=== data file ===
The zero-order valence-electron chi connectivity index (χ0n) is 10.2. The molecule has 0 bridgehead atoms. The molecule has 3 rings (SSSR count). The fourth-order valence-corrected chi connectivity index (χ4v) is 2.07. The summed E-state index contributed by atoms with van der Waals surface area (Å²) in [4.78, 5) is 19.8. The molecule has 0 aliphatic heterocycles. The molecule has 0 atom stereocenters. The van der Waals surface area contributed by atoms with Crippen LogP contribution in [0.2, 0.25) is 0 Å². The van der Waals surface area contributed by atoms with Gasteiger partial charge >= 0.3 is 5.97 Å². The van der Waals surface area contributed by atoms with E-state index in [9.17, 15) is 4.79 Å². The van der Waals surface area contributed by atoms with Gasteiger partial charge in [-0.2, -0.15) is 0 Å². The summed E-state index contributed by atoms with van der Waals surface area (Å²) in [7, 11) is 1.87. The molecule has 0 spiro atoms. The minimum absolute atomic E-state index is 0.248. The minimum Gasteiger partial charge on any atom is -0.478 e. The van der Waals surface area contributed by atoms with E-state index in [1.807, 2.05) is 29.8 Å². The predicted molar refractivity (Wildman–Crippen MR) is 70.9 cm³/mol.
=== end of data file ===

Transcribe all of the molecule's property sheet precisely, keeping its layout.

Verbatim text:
The zero-order valence-electron chi connectivity index (χ0n) is 10.2. The molecule has 0 bridgehead atoms. The molecule has 3 rings (SSSR count). The fourth-order valence-corrected chi connectivity index (χ4v) is 2.07. The summed E-state index contributed by atoms with van der Waals surface area (Å²) in [4.78, 5) is 19.8. The molecule has 0 aliphatic heterocycles. The molecule has 0 atom stereocenters. The van der Waals surface area contributed by atoms with Crippen LogP contribution in [0.2, 0.25) is 0 Å². The van der Waals surface area contributed by atoms with Gasteiger partial charge >= 0.3 is 5.97 Å². The van der Waals surface area contributed by atoms with E-state index in [9.17, 15) is 4.79 Å². The van der Waals surface area contributed by atoms with Gasteiger partial charge in [-0.2, -0.15) is 0 Å². The summed E-state index contributed by atoms with van der Waals surface area (Å²) in [7, 11) is 1.87. The molecule has 0 spiro atoms. The minimum absolute atomic E-state index is 0.248. The minimum Gasteiger partial charge on any atom is -0.478 e. The van der Waals surface area contributed by atoms with E-state index in [1.807, 2.05) is 29.8 Å². The predicted molar refractivity (Wildman–Crippen MR) is 70.9 cm³/mol.